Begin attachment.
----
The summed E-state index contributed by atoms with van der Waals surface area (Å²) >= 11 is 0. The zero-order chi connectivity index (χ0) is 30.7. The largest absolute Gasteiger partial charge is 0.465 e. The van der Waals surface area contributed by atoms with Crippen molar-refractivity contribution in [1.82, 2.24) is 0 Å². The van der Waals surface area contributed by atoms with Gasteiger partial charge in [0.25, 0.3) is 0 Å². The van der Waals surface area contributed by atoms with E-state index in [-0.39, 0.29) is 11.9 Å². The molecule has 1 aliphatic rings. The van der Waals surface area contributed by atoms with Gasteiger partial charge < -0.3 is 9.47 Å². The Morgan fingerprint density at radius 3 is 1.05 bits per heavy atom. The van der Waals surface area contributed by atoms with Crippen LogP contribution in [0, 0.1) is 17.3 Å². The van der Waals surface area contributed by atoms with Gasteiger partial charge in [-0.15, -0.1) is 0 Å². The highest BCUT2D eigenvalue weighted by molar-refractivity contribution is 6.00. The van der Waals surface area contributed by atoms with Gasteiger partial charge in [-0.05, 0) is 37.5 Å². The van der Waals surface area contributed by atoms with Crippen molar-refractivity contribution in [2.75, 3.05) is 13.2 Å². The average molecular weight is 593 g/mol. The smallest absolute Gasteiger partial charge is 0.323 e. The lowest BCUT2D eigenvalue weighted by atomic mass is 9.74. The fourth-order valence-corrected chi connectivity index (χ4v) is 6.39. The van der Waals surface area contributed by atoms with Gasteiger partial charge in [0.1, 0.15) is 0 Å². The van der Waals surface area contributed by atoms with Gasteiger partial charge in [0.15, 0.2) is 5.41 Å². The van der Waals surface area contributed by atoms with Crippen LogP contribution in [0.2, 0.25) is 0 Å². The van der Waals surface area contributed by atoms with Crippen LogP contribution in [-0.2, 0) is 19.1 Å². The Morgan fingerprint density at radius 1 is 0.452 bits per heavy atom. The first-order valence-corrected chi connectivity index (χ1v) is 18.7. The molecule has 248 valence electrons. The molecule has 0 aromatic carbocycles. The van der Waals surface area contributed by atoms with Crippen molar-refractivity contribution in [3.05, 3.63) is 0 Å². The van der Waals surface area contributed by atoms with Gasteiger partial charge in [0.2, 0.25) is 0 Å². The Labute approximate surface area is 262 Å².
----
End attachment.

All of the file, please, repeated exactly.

The summed E-state index contributed by atoms with van der Waals surface area (Å²) >= 11 is 0. The zero-order chi connectivity index (χ0) is 30.7. The largest absolute Gasteiger partial charge is 0.465 e. The van der Waals surface area contributed by atoms with Crippen molar-refractivity contribution in [1.82, 2.24) is 0 Å². The van der Waals surface area contributed by atoms with Gasteiger partial charge in [0.25, 0.3) is 0 Å². The van der Waals surface area contributed by atoms with E-state index in [-0.39, 0.29) is 11.9 Å². The molecule has 1 aliphatic rings. The van der Waals surface area contributed by atoms with Gasteiger partial charge < -0.3 is 9.47 Å². The Morgan fingerprint density at radius 3 is 1.05 bits per heavy atom. The van der Waals surface area contributed by atoms with Crippen LogP contribution in [0, 0.1) is 17.3 Å². The van der Waals surface area contributed by atoms with Gasteiger partial charge in [-0.15, -0.1) is 0 Å². The highest BCUT2D eigenvalue weighted by molar-refractivity contribution is 6.00. The van der Waals surface area contributed by atoms with Gasteiger partial charge in [-0.05, 0) is 37.5 Å². The van der Waals surface area contributed by atoms with Crippen molar-refractivity contribution in [2.75, 3.05) is 13.2 Å². The average molecular weight is 593 g/mol. The smallest absolute Gasteiger partial charge is 0.323 e. The lowest BCUT2D eigenvalue weighted by atomic mass is 9.74. The fourth-order valence-corrected chi connectivity index (χ4v) is 6.39. The van der Waals surface area contributed by atoms with Gasteiger partial charge in [0.1, 0.15) is 0 Å². The van der Waals surface area contributed by atoms with Gasteiger partial charge in [0.15, 0.2) is 5.41 Å². The van der Waals surface area contributed by atoms with Crippen LogP contribution in [0.2, 0.25) is 0 Å². The van der Waals surface area contributed by atoms with Crippen LogP contribution in [-0.2, 0) is 19.1 Å². The Morgan fingerprint density at radius 1 is 0.452 bits per heavy atom. The first-order valence-corrected chi connectivity index (χ1v) is 18.7. The molecule has 248 valence electrons. The molecule has 0 aromatic carbocycles. The van der Waals surface area contributed by atoms with Crippen molar-refractivity contribution in [3.05, 3.63) is 0 Å². The van der Waals surface area contributed by atoms with Gasteiger partial charge in [0.2, 0.25) is 0 Å². The Labute approximate surface area is 262 Å².